Oct 1, 2018

NativeConnect Pricing

This product started as a weekend project. After developing it for a while though, I came up with many cool ideas, and the small utility grew into the mind-blowing feature set that needed a totally different approach. After I figured out how to wrap this all into Xcode-like interface, it became evident that this app is worth selling. Which price should it have however?

Option 1: Free Download

I considered to offer NativeConnect as a free open-source app, a nice GUI companion to fastlane. Felix Krause set unprecedented example with his successful project, so probably this might work. There is a problem however: growing open-source software is extremely hard and often slow. But everyone who heard the idea, demanded such an app as soon as possible.

So after some consideration, I asked my fantastic employer to let me go for a “workation”. And you know what, I got more than just permission, I got full support and encouragement. Moreover, the team wished me the best of luck, and now they are advising me. Thanks a lot guys!

Back to the free app. I have a Secret Whitepaper™, and I want this product to grow and survive. It looks like sustainable source of income is necessary here. You should agree, the totally free product is not an option. Let’s consider alternatives.

Option 2: Single In-App Purchase

This is the most popular pricing strategy in iOS world. You download a free app with limited features, then you make one “Premium” In-App Purchase to unlock full features. This path is quite standard, but only in the App Store. On Mac, there are not many successful titles using the same scheme.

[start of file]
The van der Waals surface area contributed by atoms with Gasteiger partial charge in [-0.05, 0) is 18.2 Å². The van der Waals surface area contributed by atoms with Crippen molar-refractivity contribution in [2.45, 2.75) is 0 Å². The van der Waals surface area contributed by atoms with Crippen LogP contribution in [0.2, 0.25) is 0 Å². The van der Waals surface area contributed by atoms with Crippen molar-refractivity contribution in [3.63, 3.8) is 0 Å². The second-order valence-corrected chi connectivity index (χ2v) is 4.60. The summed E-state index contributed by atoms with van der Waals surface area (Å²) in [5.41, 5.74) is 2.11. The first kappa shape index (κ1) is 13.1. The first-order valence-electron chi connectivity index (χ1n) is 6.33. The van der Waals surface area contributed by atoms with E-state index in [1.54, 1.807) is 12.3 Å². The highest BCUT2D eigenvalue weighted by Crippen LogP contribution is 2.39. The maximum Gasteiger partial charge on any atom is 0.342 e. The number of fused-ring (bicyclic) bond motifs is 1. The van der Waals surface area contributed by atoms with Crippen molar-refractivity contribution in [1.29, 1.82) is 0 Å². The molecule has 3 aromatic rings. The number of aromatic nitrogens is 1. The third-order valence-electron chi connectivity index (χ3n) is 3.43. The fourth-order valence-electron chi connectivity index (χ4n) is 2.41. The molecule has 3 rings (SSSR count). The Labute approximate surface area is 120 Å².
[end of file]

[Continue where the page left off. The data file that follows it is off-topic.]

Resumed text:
As a nice example, I like Dash, a famous app for developers. Bogdan built such a strong reputation that people are never looking for alternatives. Customers are happy to pay for the great software to remove periodic timeouts.

A nice lesson here: the trial is not necessary. The app can remain totally functional even if some of its features are paid.

Option 3: Multiple In-App Purchases

Another possible approach is “hiding” multiple small features until you pay for them one by one. Apps with this scheme sell feature sets separately or by packages, and this could work here. For instance, we may remove the feature like “Reply to Review” and unlock it only after In-App Purchase. There is one gotcha however: customers miss so much joy while exploring such apps for the first time ever. Sending them to the Purchase Page from the start is just weird.

So in the end of the day, after many controversial UX adjustments and decisions, this would probably work for NativeConnect. But overall this strategy is more appropriate for iOS apps, and honestly I have not yet seen Mac titles with such pricing strategy.

Option 4: Montly or Yearly Subscription

Many cloud products offer per-month and per-year subscriptions, where you can use the full-featured service and its apps only while paying. Recently some Mac developers, e.g. Ulysses, have tried to play on the same field. You use the full-featured app while the subscripton is active. One of the selling points here is that at the same time you’re kind of “investing” into your favorite product.

There is a lot of criticism about this approach, but overall it apparently works for some successful titles. Potential problem with NativeConnect is our small customer base. We’re just beginning and still years away of hopefully deserved trust from loyal users. And if your product is so young, asking to already “invest” into it, monthly, is dangerous. Let’s keep this strategy in mind anyway.

Option 5: Pay for 1 Year of Updates